Now, we have to distinguish between a test particle (with mass), and a (massless) photon.

For light, and using the original metric equation [2]:

$$[11]\quad photon: ds^2=0=-c^2(1-\frac{R_s}{r})dt^2+\frac{dr^2}{(1-\frac{R_s}{r})}+r^2d\phi^2$$

And then, here we have our second equation of motion, related to a constant b to be determined afterwards:

$$[12]\quad (\frac{dr}{dt})^2=-\frac{b^2}{r^2}(1-\frac{R_s}{r})^3+c^2(1-\frac{R_s}{r})^2$$

For the constant of motion, if consider the launch angle ##\varphi## - from the horizontal to the initial direction -, and the primed coordinates (r' and t') for a local observer which always measures (as Einstein likes) the speed of light as c, we have:

$$[13]\quad t=t_0=0,r=r_0 \qquad \frac{dr'}{dt'}|_{t0}=c \cdot sin(\varphi)$$

$$c^2dt'^2=c^2(1-\frac{R_s}{r})dt^2 \qquad dr'^2=\frac{dr^2}{(1-\frac{R_s}{r})}\Rightarrow \frac{dr'}{dt'}=\frac{1}{(1-\frac{R_s}{r})} \cdot \frac{dr}{dt}$$

$$\frac{dr}{dt}|_{t_0}=(1-\frac{R_s}{r_0}) \cdot c \cdot sin(\varphi)$$

$$[14]\quad (1-\frac{R_s}{r_0})^2\cdot c^2 \cdot sin^2(\varphi)=-\frac{b^2}{r_0^2}(1-\frac{R_s}{r_0})^3+c^2(1-\frac{R_s}{r_0})^2$$

$$\Rightarrow b^2=\frac{c^2r_0^2}{(1-\frac{R_s}{r_0})} \cdot \left\{ 1-sin^2(\varphi) \right\}=\frac{c^2r_0^2}{(1-\frac{R_s}{r_0})} \cdot cos^2(\varphi)$$

Now for the test particle. We do the same, except that is not a null but a timelike Geodesic:

$$[15]\quad \mathscr{L}=(\frac{ds}{d\tau})^2=-c^2=-\frac{c^2k^2}{(1-\frac{R_s}{r})}+\frac{(\frac{dr}{d\tau})^2}{(1-\frac{R_s}{r})} \qquad \theta=\pi/2 \quad d\theta=0 \quad d\phi=0$$

$$[16]\quad -c^2(1-\frac{R_s}{r})=-c^2k^2+(\frac{dr}{d\tau})^2$$

$$[17]\quad \frac{dr}{d\tau}=\frac{dr}{dt}\frac{dt}{d\tau}=\frac{dr}{dt}\frac{k}{(1-\frac{R_s}{r})}$$

The second equation of motion for a mass particle:

$$[18]\quad (\frac{dr}{dt})^2=-\frac{c^2}{k^2}(1-\frac{R_s}{r})^3+c^2(1-\frac{R_s}{r})^2$$

From the initial condition, we can get the constant of motion:

$$[19]\quad t=t_0=0,r=r_0 \qquad \frac{dr}{dt}|_{t_0}=0 \qquad \Rightarrow k=±\sqrt{1-\frac{R_s}{r_0}}$$

As for the setup of the test, if we shoot the photon with an initial non-zero launch angle ##\varphi## (inwards), then it will have obviously an initial inward geometric radial velocity, and being c a big number seems unfair to compare then the radial travelled distance of the photon with a poor test particle that starts quiet and still.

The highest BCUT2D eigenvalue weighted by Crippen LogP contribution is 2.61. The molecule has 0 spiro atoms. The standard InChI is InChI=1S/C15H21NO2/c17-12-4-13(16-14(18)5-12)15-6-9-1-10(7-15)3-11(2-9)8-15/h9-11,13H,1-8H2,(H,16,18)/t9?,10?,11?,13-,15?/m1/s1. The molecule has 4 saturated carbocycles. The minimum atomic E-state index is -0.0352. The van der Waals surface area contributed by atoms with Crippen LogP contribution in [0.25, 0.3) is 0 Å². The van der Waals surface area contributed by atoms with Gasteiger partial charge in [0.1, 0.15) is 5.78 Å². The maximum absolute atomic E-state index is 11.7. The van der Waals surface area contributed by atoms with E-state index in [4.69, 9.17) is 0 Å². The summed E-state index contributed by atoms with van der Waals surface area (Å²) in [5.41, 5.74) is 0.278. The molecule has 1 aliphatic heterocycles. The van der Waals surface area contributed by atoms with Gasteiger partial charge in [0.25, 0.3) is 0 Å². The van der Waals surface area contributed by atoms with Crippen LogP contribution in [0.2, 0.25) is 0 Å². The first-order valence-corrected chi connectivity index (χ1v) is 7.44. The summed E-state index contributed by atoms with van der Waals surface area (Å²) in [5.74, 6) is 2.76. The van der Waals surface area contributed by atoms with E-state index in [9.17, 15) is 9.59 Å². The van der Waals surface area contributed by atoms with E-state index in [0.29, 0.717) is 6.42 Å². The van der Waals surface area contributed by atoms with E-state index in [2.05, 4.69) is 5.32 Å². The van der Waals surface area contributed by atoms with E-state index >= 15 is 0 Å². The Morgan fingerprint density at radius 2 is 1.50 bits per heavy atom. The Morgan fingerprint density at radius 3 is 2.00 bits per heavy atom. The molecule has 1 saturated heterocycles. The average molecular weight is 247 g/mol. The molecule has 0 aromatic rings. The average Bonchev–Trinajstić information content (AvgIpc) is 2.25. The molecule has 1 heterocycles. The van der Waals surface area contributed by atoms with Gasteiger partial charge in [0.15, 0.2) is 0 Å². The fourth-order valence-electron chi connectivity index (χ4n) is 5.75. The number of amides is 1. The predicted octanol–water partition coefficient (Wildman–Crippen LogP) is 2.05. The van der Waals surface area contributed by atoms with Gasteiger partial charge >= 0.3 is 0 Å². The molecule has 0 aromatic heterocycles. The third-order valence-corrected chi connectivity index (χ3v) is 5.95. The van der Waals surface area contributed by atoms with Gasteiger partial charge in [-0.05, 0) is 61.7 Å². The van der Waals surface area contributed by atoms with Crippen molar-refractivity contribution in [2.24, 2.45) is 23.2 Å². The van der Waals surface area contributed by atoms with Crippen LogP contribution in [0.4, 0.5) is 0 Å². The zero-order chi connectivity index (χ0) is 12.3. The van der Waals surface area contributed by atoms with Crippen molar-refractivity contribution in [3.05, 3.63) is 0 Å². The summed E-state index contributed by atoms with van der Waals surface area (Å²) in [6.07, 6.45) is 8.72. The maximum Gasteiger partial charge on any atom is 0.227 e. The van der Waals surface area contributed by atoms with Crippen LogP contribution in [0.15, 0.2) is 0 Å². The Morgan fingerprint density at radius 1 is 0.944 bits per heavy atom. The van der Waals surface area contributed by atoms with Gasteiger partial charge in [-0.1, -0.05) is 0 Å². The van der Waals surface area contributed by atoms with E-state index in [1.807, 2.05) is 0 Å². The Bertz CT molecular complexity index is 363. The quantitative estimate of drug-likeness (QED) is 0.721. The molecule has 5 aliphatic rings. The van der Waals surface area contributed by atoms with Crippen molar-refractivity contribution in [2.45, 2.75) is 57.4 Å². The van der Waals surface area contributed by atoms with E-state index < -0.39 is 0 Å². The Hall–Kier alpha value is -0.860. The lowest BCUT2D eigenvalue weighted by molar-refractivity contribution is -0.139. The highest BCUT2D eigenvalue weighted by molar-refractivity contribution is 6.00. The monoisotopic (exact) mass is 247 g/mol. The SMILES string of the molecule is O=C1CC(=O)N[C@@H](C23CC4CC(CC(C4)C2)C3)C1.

So, we'll shot the photon tangentially (##\varphi=0##). This means that if the path of light were unaffected by Gravity, would hit the other side of the elevator at a higher position (i.e., if the starting radius is r_0, would reach the other side at a radius r_1>r_0). In a nutshell, we don't point the laser towards the test particle, but a little above it.

For the test particle, it's starting position will be r_0, and so both the photon and the test particle begin at the same distance (radius) from the center of the planet.

That's fair enough for me.

With a simple Python code (attached), I obtain the following:

FINAL RESULT:

r1-rend=6.556e-16[m] r0-rend_m=2.185e-16[m] tend=6.671e-09

where r1 is the point-of-impact radius of a straight line with a length of 2[m] (we fix as condition the arc covered to be L/r_0), rend if the final radius of the photon position, rend_m is the final radius of the test particle position, and tend is the total flight time (in the coordinate time). So the radial distance displacement for the photon is 3.0004.. times greater than the radial distance displacement of the test particle.

Python code:

```
from mpmath import *
import numpy as np
import matplotlib.pyplot as plt
import math
from datetime import datetime
mp.dps = 100
mp.pretty = True
c=299792458 # speed of light
c2=pow(c,2) # square of speed of light
G=mpf(6.6743e-11) # Gravitional constant
M=mpf(5.9722e+24) # Earth's mass
r0=mpf(6371000) # Earth's radius
L=mpf(2) # Elevator's width
alp=L/r0
Rs=(2*G*M)/c2
Rs2=pow(Rs,2)
r0s=1-Rs/r0
b2=((pow(r0,2)*c2)/r0s)
b=sqrt(b2)
def zeq(r):
return c2-(b2/pow(r,2))*(1-Rs/r)
def fph_dt_dr(r):
zr=zeq(r)
if (zr>0):
return 1/((1-Rs/r)*sqrt(zr))
else:
raise Exception('NEGATIVE SQRT! r=%5.3e[m]'%(r))
def fph_dphi_dt(r):
return (b/pow(r,2))*(1-Rs/r)
def fph_dphi_dr(r):
zr=zeq(r)
if (zr>0):
return b/sqrt(r*(c2*pow(r,3)-b2*(r-Rs)))
else:
raise Exception('NEGATIVE SQRT! r=%5.3e[m]'%(r))
def fmp_dt_dr(r):
return -1/(c*(1-Rs/r)*sqrt(1-(1-Rs/r)/r0s))
print('')
r1=r0/cos(alp)
[rend] = findroot([lambda r: quad(fph_dphi_dr,[r0,r])-alp],(r1))
tend = quad(fph_dt_dr,[r0,rend])
d=pow(tend,2)*G*M/(2*pow(r0,2)) # initial guess
[rend_m] = findroot([lambda r: quad(fmp_dt_dr,[r0-1e-51,r])-tend],(r0-d))
print('')
print('FINAL RESULT:')
print('r1-rend=%5.3e[m] r0-rend_m=%5.3e[m] tend=%9.3e[s]'%(r1-rend,r0-rend_m,tend))
```